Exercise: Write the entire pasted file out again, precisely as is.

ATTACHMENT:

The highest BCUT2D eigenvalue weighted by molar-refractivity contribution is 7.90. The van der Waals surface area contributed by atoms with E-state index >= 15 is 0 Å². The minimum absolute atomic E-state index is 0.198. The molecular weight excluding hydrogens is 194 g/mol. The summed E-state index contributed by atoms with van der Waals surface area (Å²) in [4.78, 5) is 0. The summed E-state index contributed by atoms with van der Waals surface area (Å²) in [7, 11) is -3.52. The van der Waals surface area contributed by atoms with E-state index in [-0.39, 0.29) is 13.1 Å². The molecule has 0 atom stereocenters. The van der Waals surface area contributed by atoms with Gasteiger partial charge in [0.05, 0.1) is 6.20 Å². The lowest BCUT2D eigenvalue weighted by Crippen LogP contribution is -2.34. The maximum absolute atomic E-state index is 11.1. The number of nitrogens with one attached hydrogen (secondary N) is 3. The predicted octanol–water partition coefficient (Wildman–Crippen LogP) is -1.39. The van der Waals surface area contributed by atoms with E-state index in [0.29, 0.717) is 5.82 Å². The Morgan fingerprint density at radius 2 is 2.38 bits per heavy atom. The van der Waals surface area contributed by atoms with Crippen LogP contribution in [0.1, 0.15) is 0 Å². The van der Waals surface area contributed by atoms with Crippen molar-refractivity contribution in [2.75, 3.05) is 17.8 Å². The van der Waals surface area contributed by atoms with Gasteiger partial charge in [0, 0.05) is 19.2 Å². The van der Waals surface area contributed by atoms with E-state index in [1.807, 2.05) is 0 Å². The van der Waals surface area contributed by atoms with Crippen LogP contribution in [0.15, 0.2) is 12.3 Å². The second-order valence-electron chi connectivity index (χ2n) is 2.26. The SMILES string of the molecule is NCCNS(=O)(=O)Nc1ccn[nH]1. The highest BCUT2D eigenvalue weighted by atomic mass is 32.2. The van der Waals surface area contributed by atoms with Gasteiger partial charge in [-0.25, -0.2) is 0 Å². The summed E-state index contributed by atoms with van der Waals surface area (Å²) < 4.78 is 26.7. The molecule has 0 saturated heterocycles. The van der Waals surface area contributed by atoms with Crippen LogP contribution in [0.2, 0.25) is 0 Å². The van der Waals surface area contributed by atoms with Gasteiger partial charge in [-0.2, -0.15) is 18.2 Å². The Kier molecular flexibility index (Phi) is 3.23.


The highest BCUT2D eigenvalue weighted by molar-refractivity contribution is 7.90. The van der Waals surface area contributed by atoms with E-state index >= 15 is 0 Å². The minimum absolute atomic E-state index is 0.198. The molecular weight excluding hydrogens is 194 g/mol. The summed E-state index contributed by atoms with van der Waals surface area (Å²) in [4.78, 5) is 0. The summed E-state index contributed by atoms with van der Waals surface area (Å²) in [7, 11) is -3.52. The van der Waals surface area contributed by atoms with E-state index in [-0.39, 0.29) is 13.1 Å². The molecule has 0 atom stereocenters. The van der Waals surface area contributed by atoms with Gasteiger partial charge in [0.05, 0.1) is 6.20 Å². The lowest BCUT2D eigenvalue weighted by Crippen LogP contribution is -2.34. The maximum absolute atomic E-state index is 11.1. The number of nitrogens with one attached hydrogen (secondary N) is 3. The predicted octanol–water partition coefficient (Wildman–Crippen LogP) is -1.39. The van der Waals surface area contributed by atoms with E-state index in [0.29, 0.717) is 5.82 Å². The Morgan fingerprint density at radius 2 is 2.38 bits per heavy atom. The van der Waals surface area contributed by atoms with Crippen LogP contribution in [0.1, 0.15) is 0 Å². The van der Waals surface area contributed by atoms with Crippen molar-refractivity contribution in [2.75, 3.05) is 17.8 Å². The van der Waals surface area contributed by atoms with Gasteiger partial charge in [0, 0.05) is 19.2 Å². The van der Waals surface area contributed by atoms with E-state index in [1.807, 2.05) is 0 Å². The van der Waals surface area contributed by atoms with Crippen LogP contribution in [0.15, 0.2) is 12.3 Å². The second-order valence-electron chi connectivity index (χ2n) is 2.26. The SMILES string of the molecule is NCCNS(=O)(=O)Nc1ccn[nH]1. The highest BCUT2D eigenvalue weighted by atomic mass is 32.2. The van der Waals surface area contributed by atoms with Gasteiger partial charge in [-0.25, -0.2) is 0 Å². The summed E-state index contributed by atoms with van der Waals surface area (Å²) < 4.78 is 26.7. The molecule has 0 saturated heterocycles. The van der Waals surface area contributed by atoms with Crippen LogP contribution in [0.2, 0.25) is 0 Å². The van der Waals surface area contributed by atoms with Gasteiger partial charge in [-0.2, -0.15) is 18.2 Å². The Kier molecular flexibility index (Phi) is 3.23.